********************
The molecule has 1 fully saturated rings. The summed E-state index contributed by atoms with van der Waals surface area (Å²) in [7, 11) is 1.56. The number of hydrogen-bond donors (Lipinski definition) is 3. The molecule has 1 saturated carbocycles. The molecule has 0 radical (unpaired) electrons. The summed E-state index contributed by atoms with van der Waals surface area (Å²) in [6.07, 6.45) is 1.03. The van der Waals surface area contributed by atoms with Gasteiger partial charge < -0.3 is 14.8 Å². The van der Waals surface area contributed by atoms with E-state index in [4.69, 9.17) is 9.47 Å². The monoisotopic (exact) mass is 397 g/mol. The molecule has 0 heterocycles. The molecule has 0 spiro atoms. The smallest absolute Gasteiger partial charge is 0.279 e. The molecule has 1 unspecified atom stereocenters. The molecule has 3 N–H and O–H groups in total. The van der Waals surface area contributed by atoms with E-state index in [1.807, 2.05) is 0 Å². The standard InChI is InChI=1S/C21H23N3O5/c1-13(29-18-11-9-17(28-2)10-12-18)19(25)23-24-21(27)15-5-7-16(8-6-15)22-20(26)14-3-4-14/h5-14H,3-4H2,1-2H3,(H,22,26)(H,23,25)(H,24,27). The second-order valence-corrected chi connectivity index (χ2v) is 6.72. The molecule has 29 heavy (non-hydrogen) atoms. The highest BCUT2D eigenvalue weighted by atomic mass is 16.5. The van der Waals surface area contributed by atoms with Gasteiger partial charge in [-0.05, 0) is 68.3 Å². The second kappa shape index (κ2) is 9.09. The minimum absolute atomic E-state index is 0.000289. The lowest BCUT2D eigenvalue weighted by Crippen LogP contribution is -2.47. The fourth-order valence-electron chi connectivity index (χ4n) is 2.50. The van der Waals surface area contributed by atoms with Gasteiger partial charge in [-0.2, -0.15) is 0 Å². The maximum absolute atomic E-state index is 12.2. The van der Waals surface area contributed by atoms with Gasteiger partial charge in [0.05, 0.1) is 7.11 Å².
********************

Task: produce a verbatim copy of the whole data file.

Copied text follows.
The molecule has 1 fully saturated rings. The summed E-state index contributed by atoms with van der Waals surface area (Å²) in [7, 11) is 1.56. The number of hydrogen-bond donors (Lipinski definition) is 3. The molecule has 1 saturated carbocycles. The molecule has 0 radical (unpaired) electrons. The summed E-state index contributed by atoms with van der Waals surface area (Å²) in [6.07, 6.45) is 1.03. The van der Waals surface area contributed by atoms with Gasteiger partial charge < -0.3 is 14.8 Å². The van der Waals surface area contributed by atoms with E-state index in [4.69, 9.17) is 9.47 Å². The monoisotopic (exact) mass is 397 g/mol. The molecule has 0 heterocycles. The molecule has 0 spiro atoms. The smallest absolute Gasteiger partial charge is 0.279 e. The molecule has 1 unspecified atom stereocenters. The molecule has 3 N–H and O–H groups in total. The van der Waals surface area contributed by atoms with E-state index in [1.807, 2.05) is 0 Å². The standard InChI is InChI=1S/C21H23N3O5/c1-13(29-18-11-9-17(28-2)10-12-18)19(25)23-24-21(27)15-5-7-16(8-6-15)22-20(26)14-3-4-14/h5-14H,3-4H2,1-2H3,(H,22,26)(H,23,25)(H,24,27). The second-order valence-corrected chi connectivity index (χ2v) is 6.72. The molecule has 29 heavy (non-hydrogen) atoms. The highest BCUT2D eigenvalue weighted by atomic mass is 16.5. The van der Waals surface area contributed by atoms with Gasteiger partial charge in [-0.05, 0) is 68.3 Å². The second kappa shape index (κ2) is 9.09. The minimum absolute atomic E-state index is 0.000289. The lowest BCUT2D eigenvalue weighted by Crippen LogP contribution is -2.47. The fourth-order valence-electron chi connectivity index (χ4n) is 2.50. The van der Waals surface area contributed by atoms with Gasteiger partial charge in [-0.2, -0.15) is 0 Å². The maximum absolute atomic E-state index is 12.2. The van der Waals surface area contributed by atoms with Gasteiger partial charge in [0.05, 0.1) is 7.11 Å².